Saturday, October 25, 2014

Dear White People

Nine Things About the Movie "Dear White People" (USA, 2014)

1. This brave, thoughtful firecracker of a movie sits right on the nexus of racism, classism, and homophobia. It opens a Pandora’s Box of issues and identities in contemporary society.

2. It is set in a mostly white, success-obsessed Ivy League college, and follows four black students as they try to figure out what they want from life - and what life wants from them.

3. Each of the four main characters are well-played and embody various perspectives of young black culture: Samantha is a hell-raising protester. Troy is the guy that has it all made - as long as he can be a trophy. Coco is the one that wants to be famous. But I think the best performance of the movie comes from Tyler James Williams, who plays Lionel, the black gay guy that can’t seem to find his place anywhere.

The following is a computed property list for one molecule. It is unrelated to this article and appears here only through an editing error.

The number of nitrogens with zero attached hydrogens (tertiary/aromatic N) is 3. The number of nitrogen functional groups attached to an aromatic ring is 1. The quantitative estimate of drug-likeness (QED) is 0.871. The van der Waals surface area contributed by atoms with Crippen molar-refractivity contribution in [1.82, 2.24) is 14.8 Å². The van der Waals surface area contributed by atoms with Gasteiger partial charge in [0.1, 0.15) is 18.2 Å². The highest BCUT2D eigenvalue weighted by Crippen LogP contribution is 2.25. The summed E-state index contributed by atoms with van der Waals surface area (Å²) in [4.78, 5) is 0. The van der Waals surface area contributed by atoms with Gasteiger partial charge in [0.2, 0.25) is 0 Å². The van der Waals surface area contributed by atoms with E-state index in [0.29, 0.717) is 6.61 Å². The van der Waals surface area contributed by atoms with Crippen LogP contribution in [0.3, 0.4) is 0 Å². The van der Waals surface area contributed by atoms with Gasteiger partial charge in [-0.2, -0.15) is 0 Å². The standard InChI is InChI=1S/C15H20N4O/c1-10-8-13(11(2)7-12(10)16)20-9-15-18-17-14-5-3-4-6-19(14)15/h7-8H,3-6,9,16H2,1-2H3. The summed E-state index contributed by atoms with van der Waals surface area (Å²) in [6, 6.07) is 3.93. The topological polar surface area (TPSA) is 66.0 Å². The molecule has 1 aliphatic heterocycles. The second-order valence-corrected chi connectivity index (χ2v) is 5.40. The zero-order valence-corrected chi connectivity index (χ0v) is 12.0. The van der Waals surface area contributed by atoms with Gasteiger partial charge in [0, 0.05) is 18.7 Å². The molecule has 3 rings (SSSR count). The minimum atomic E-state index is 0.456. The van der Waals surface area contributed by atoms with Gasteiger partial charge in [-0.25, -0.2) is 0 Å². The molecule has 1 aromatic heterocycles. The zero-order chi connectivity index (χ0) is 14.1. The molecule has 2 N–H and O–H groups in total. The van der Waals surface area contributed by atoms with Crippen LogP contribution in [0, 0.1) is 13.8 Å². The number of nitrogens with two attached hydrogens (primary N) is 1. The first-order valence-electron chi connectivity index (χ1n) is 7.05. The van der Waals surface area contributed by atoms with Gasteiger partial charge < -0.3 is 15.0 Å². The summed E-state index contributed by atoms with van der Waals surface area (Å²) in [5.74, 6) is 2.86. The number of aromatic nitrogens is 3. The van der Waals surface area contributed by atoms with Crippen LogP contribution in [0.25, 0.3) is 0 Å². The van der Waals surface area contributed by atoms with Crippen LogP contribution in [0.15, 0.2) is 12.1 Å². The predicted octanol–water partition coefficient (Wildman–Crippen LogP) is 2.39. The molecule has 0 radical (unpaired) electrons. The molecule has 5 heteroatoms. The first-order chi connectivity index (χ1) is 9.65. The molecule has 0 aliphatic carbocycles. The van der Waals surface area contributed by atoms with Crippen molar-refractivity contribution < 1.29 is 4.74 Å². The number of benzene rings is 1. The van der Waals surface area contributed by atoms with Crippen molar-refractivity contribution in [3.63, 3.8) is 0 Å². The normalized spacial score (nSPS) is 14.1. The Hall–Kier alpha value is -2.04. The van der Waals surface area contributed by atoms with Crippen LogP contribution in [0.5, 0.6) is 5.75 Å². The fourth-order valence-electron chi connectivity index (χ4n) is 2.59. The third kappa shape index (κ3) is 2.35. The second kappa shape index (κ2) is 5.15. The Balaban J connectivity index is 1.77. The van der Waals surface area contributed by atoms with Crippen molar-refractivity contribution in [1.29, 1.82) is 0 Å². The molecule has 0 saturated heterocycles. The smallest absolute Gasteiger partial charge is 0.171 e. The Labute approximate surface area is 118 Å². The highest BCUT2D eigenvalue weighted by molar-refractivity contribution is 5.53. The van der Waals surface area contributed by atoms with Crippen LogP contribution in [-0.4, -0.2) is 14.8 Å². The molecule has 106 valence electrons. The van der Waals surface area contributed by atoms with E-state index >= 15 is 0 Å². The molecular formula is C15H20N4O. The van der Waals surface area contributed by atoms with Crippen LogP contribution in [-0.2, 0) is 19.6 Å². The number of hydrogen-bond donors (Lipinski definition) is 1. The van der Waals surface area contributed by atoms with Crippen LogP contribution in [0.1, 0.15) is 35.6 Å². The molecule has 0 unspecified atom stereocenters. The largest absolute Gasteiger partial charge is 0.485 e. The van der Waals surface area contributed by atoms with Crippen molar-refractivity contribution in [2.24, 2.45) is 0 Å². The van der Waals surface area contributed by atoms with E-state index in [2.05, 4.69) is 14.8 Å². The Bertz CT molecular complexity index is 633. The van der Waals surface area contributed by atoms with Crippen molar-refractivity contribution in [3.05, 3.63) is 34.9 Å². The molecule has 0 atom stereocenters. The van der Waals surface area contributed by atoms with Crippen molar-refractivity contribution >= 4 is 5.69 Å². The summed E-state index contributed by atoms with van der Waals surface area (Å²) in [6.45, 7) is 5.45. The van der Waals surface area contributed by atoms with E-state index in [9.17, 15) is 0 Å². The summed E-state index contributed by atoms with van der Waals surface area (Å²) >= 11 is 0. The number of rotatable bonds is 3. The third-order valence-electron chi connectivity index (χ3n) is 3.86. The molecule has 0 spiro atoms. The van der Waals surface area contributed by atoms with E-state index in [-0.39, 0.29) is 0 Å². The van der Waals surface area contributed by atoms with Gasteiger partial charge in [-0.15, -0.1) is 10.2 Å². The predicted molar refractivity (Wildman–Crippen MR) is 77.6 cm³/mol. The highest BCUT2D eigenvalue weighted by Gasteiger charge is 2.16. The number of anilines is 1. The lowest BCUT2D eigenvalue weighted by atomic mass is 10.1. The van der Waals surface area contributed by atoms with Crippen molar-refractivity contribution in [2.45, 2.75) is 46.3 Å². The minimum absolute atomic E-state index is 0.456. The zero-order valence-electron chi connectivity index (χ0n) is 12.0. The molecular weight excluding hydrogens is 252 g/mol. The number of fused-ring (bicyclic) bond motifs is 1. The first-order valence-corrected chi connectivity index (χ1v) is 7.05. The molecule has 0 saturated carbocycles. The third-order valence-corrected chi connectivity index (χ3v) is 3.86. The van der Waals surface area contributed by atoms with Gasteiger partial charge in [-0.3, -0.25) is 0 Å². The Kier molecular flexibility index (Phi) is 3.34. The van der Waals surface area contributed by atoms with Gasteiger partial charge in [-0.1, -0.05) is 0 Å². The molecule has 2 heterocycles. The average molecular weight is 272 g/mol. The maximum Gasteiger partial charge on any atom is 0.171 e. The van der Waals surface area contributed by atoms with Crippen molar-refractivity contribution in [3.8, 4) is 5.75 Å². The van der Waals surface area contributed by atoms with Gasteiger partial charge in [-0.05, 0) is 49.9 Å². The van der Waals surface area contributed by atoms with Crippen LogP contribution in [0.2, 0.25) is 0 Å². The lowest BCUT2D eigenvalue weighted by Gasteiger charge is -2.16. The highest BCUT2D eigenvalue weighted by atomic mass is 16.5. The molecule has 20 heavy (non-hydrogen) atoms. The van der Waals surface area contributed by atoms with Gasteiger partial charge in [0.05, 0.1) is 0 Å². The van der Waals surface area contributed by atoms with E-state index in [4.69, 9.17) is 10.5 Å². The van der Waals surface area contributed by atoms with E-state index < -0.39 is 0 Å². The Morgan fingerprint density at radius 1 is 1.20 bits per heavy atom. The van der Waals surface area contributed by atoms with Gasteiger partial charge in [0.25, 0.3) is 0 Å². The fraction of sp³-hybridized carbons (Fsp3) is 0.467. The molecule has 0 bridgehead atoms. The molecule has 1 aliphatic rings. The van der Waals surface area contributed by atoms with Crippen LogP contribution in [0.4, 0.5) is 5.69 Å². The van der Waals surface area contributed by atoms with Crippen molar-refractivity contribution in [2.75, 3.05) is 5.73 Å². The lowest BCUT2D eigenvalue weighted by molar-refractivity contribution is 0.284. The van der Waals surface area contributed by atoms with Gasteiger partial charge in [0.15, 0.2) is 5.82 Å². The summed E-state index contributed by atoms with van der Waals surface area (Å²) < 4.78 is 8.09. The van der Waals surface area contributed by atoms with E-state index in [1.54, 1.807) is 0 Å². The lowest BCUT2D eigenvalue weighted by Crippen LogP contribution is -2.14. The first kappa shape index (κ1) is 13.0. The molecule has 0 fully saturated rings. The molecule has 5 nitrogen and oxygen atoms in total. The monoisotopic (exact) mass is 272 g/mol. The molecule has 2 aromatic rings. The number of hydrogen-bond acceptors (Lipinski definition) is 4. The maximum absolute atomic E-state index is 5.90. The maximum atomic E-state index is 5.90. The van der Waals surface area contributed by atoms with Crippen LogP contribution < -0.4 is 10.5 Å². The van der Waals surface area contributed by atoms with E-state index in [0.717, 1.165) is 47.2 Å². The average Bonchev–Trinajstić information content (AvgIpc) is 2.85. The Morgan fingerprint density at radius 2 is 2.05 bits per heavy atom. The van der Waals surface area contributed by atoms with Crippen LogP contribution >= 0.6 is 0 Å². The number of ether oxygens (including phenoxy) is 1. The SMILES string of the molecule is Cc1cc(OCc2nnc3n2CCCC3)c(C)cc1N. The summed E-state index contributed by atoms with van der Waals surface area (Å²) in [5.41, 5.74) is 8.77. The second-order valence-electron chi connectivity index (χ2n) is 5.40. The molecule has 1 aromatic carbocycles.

4. The movie is kind of a hodgepodge of scenes at the beginning, as if the film doesn’t know quite what it wants to be. But as it moves along, it begins to sort itself out.

5. The movie is really funny, both in a satirical way, and in a “oh-no-they-didn’t” way. But it’s humor with a point, and the movie bites you while you’re laughing.

6. While the movie is told mostly from the black perspective, it doesn’t let anybody off the hook. First-time writer/director Justin Simeon knows his stuff, and is perfectly willing to aim some jabs squarely at the black community.

7. The movie as a whole isn’t quite as coherent as perhaps it could have been, but that can be forgiven when you consider what Simeon is trying to do. And there are some amazing individual scenes that have both the guts and sensitivity to push the topic way past the level of polite conversation.

8. The movie raises more questions than it can possibly answer. It actually doesn’t answer any of them, but that’s ok. It’s function is not to solve the problems, but to make sure we can all admit they’re there. The real brilliance of the movie is not just in its ability to illustrate the frustrating, vague tensions between the races, but in its ability to show the frustrating, vague, symbiosis of the races.

9. This is a rare movie that I like more and more each time I think about it. It’s not perfect, but it’s important, and necessary. When it comes to the culture wars, this movie is going to leave a mark.